Jan 07 - As investors prepare for fourth-quarter earnings season, likely cost cutting at Walt Disney could provide a sneak peak of the economic challenges for corporate America both in the past quarter and for the year ahead. Bobbi Rebell reports.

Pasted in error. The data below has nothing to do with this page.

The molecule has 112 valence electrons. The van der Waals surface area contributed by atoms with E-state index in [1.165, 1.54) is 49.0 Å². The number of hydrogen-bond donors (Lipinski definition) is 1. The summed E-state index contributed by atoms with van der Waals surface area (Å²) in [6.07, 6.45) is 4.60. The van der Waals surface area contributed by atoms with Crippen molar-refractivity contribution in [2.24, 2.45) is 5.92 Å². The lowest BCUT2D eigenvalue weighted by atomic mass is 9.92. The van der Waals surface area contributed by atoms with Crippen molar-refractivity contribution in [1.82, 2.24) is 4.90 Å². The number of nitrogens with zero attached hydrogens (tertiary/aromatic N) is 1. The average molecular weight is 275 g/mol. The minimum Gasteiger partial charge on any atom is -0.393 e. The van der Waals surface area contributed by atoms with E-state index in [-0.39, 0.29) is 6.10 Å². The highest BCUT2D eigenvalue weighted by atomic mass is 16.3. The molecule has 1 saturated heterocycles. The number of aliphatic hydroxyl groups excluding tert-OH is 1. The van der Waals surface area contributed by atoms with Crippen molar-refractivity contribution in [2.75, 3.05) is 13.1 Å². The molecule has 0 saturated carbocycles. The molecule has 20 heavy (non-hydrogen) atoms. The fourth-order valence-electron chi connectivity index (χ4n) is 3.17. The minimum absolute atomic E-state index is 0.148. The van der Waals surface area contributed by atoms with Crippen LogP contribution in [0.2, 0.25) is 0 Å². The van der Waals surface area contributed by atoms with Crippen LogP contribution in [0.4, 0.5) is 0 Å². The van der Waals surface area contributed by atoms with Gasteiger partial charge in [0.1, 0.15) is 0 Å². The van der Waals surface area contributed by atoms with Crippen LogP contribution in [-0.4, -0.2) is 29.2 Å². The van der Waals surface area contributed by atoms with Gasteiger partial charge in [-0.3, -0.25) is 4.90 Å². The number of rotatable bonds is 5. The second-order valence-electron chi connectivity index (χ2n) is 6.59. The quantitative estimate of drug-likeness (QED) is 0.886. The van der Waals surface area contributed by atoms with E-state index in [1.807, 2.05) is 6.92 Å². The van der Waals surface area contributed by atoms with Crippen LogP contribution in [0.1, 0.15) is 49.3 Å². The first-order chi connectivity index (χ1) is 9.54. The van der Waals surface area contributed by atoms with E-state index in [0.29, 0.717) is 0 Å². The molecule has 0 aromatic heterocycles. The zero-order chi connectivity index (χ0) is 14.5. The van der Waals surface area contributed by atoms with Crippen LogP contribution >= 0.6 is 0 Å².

Mickey Mouse's job is probably safe- but maybe not so for many of his co-workers at Disney. Sources tell Reuters layoffs- and other cutbacks- could be coming at Disney's studio and other units. In Disney's most recent earnings report, net income was up 14 percent percent-but overall revenue was up just 3 percent. Disney is not alone in its revenue challenge. It's a concern for many U.S. corporations- who have been slashing costs to perk up earnings. But it is revenues that will tell the real story according to Thomson Reuters Research Analyst Greg Harrison: SOUNDBITE: GREG HARRISON, RESEARCH ANALYST, THOMSON REUTERS (ENGLISH) SAYING: "Revenues give a better clue as to what the demand is in the economy. You know they can't really be manipulated as easy as earnings can and so it gives a very straight forward measure of how the business is doing." According to Thomson Reuters research, revenue growth is expected to have grown just 1.9 percent in the 4th quarter - that's down dramatically from earlier estimates of 7.2 percent back in April. REPORTER BRIDGE: BOBBI REBELL, REUTERS REPORTER (ENGLISH) SAYING: "But ignoring the top line- and focusing on the bottom line has its consequences for the economy." SOUNDBITE: GREG HARRISON, RESEARCH ANALYST, THOMSON REUTERS (ENGLISH) SAYING: "It is not a great sign for employment, obviously, if they are boosting their profits by taking away people's jobs." The trend however is expected to continue: JP Morgan Private Wealth Management Chief Economist Anthony Chan: SOUNDBITE: ANTHONY CHAN, CHIEF ECONOMIST, JP MORGAN PRIVATE WEALTH MANAGEMENT (ENGLISH) SAYING: "I think U.S. businesses will continue to try to improve efficiency, that has really been the mantra that has generated faster corporate profit growth relative to overall economic growth and I don't expect that to change. Some firms will be able to do it by increasing productivity. Others may have to do it by freezing hirings, others might even have to do it by cutting staff to some extent but the direction of change is going to be the same for all companies and that is try to generate higher productivity and higher efficiencies in order to maintain profit margins." Aluminum company Alcoa will unofficially launch earnings season when it reports its results after Tuesday's market close.